Synonymous in Hebrew with “Shofar” is the word “Jubilee,” which signifies the liberation of people physically and spiritually. In fact, Leviticus 25:10 describes Jubilee and commands the Israelites to “proclaim liberty.” In 1751, in honor of the fiftieth anniversary of William Penn’s Charter of Privileges, the Pennsylvania Assembly commissioned a large bell to hang in the steeple of the Pennsylvania State House (now known as Independence Hall.) They ordered cast on to the bell, those very words given by God to Moses in Leviticus 25:10 to “proclaim liberty throughout all the land unto all the inhabitants thereof.” It is said the bell was wrung to summon the masses on July 8, 1776 to hear read for the first time the epochal Declaration of Independence.
The story of the Liberty Bell is not the only occasion in the history of our nation’s birth when the founding fathers referenced their interest in Hebrew and described their motivations and goals as being inspired by the “Hebrew Bible.” Thomas Jefferson referred to God twice in Hebrew terms in drafting the Declaration of Independence. A co-signer of that great document, Dr. Benjamin Rush, later wrote, "The Old Testament is the best refutation that can be given to the divine right of kings, and the strongest argument that can be used in favor of the original and natural equality of all mankind." Another signatory, James Witherspoon, president of Princeton and a teacher of the Father of the Constitution, James Madison, published a popular sermon used in rallying the cause of Revolution by identifying the American colonists with the people of ancient Israel.
One of the principal freedoms sought and secured in the foundation of the United States of America is that of religious liberty, and we cherish and celebrate the many contributions of people of all faiths to our great nation. On this special day in the Jewish tradition, I thought it would be of interest to share a few more details about Yom Kippur that I, as a Christian, find instructional and inspiring. For this education I give thanks to a former Consul General of Israel, Yoram Ettinger, and his Yom Kippur Guide for the Perplexed.
Yom Kippur is observed on the tenth day of the Jewish month of Tishri, whose astrological sign is Libra which symbolizes some of the key themes of Yom Kippur and icons important to me in my capacity as the chief law enforcement official of Utah: scales, justice, equality, truth, sensitivity and optimism.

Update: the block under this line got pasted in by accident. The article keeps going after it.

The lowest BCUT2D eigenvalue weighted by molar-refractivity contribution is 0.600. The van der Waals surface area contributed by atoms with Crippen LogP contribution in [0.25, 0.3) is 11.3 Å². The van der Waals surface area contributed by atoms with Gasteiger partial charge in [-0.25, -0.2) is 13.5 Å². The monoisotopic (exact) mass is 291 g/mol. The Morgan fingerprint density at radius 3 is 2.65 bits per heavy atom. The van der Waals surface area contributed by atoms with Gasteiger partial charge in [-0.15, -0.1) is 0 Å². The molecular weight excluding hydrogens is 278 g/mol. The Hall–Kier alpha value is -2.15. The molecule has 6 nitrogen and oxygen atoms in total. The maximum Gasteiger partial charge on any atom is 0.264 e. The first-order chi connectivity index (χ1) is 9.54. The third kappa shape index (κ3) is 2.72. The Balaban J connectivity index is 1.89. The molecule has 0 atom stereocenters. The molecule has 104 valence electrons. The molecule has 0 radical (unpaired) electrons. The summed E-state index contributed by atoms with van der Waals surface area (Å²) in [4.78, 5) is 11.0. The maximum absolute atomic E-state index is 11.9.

The central theme of the Day of Atonement is the plea for forgiveness from God and others. “It highlights humility (admitting fallibility), faith, soul-searching, thoughtfulness, being considerate, compassion, accepting responsibility and magnanimity.”
“Yom Kippur is a Happy Jewish Holiday, replacing vindictiveness and rage with peace-of-mind and peaceful co-existence between God and human beings and, primarily, among human beings.”
The Hebrew word for “fast” is the root of the Hebrew word for “reduction” or abstinence from wrong-doing. It is also the root of the Hebrew words for “slave;” and through the process of fasting, soul-searching and trusting in God, true freedom and independence are gained.
The Book of Jonas is read during the day’s services. It demonstrates that repentance and forgiveness are universal to all people, and teaches that we are to assume responsibility and get involved socially and politically; speak out when we witness wrong-doing; display compassion for all and face all obstacles with faith and optimism.
Yom Kippur is a Jewish festival that can teach all of us, regardless of our faith, valuable lessons that are uniquely applicable to our rights and responsibilities as Americans.
POST SCRIPT: When I first ran for attorney general in 2000, one of my greatest supporters and hardest working campaign volunteers was a beautiful eight year old girl named Alyssa. All elbows and knees and tall like her parents; she was energetic, bright and hard-working. Her smile could make the darkest day seem brighter. Even at that young age, she clearly loved America, enjoyed the political process, and was committed to service. This past Sunday, Alyssa Nicole Isom, daughter of my friends Eric and Ally (Governor Herbert’s Deputy Chief of Staff,) passed on and celebrated a Heavenly Jubilee after years of battling juvenile diabetes. Her parents ended her moving obituary (which can be viewed here http://obitsutah.com/obituary/15773/alyssa-nicole-isom.htm) with these inspiring words: “Our hearts yearn for the brilliant day, Alyssa, when we are reunited with a loving embrace and again bask in your light.” I too look forward to that day.